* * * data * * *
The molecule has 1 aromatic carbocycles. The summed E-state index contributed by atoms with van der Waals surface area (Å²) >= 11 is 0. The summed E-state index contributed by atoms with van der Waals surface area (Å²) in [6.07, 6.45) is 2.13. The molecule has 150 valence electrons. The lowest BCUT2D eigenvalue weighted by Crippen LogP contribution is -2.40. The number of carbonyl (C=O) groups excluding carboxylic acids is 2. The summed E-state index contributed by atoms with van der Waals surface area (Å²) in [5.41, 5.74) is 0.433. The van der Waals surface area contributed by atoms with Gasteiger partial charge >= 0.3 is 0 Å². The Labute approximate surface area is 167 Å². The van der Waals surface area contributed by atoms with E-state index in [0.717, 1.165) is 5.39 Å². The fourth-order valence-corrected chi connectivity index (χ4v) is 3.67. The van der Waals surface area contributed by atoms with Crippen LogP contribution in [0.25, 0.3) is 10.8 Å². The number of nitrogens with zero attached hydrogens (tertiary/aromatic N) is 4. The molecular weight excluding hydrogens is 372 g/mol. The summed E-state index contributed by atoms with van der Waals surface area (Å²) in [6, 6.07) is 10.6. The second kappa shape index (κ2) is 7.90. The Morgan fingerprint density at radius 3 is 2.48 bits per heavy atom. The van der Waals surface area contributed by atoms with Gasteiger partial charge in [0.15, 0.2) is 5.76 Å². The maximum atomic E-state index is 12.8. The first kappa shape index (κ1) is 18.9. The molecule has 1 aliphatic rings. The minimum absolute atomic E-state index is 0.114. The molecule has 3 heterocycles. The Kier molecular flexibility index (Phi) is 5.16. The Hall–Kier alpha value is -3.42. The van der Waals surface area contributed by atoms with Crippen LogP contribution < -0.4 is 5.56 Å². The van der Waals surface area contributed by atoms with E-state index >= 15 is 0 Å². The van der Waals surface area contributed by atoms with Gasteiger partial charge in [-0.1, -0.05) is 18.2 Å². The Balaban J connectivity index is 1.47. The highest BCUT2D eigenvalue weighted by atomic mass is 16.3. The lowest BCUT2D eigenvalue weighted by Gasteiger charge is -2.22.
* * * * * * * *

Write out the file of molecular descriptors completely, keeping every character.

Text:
The molecule has 1 aromatic carbocycles. The summed E-state index contributed by atoms with van der Waals surface area (Å²) >= 11 is 0. The summed E-state index contributed by atoms with van der Waals surface area (Å²) in [6.07, 6.45) is 2.13. The molecule has 150 valence electrons. The lowest BCUT2D eigenvalue weighted by Crippen LogP contribution is -2.40. The number of carbonyl (C=O) groups excluding carboxylic acids is 2. The summed E-state index contributed by atoms with van der Waals surface area (Å²) in [5.41, 5.74) is 0.433. The van der Waals surface area contributed by atoms with Gasteiger partial charge >= 0.3 is 0 Å². The Labute approximate surface area is 167 Å². The van der Waals surface area contributed by atoms with E-state index in [0.717, 1.165) is 5.39 Å². The fourth-order valence-corrected chi connectivity index (χ4v) is 3.67. The van der Waals surface area contributed by atoms with Crippen LogP contribution in [0.25, 0.3) is 10.8 Å². The number of nitrogens with zero attached hydrogens (tertiary/aromatic N) is 4. The molecular weight excluding hydrogens is 372 g/mol. The summed E-state index contributed by atoms with van der Waals surface area (Å²) in [6, 6.07) is 10.6. The second kappa shape index (κ2) is 7.90. The Morgan fingerprint density at radius 3 is 2.48 bits per heavy atom. The van der Waals surface area contributed by atoms with Gasteiger partial charge in [0.15, 0.2) is 5.76 Å². The maximum atomic E-state index is 12.8. The first kappa shape index (κ1) is 18.9. The molecule has 1 aliphatic rings. The minimum absolute atomic E-state index is 0.114. The molecule has 3 heterocycles. The Kier molecular flexibility index (Phi) is 5.16. The Hall–Kier alpha value is -3.42. The van der Waals surface area contributed by atoms with Crippen LogP contribution < -0.4 is 5.56 Å². The van der Waals surface area contributed by atoms with E-state index >= 15 is 0 Å². The van der Waals surface area contributed by atoms with Gasteiger partial charge in [-0.1, -0.05) is 18.2 Å². The Balaban J connectivity index is 1.47. The highest BCUT2D eigenvalue weighted by atomic mass is 16.3. The lowest BCUT2D eigenvalue weighted by Gasteiger charge is -2.22.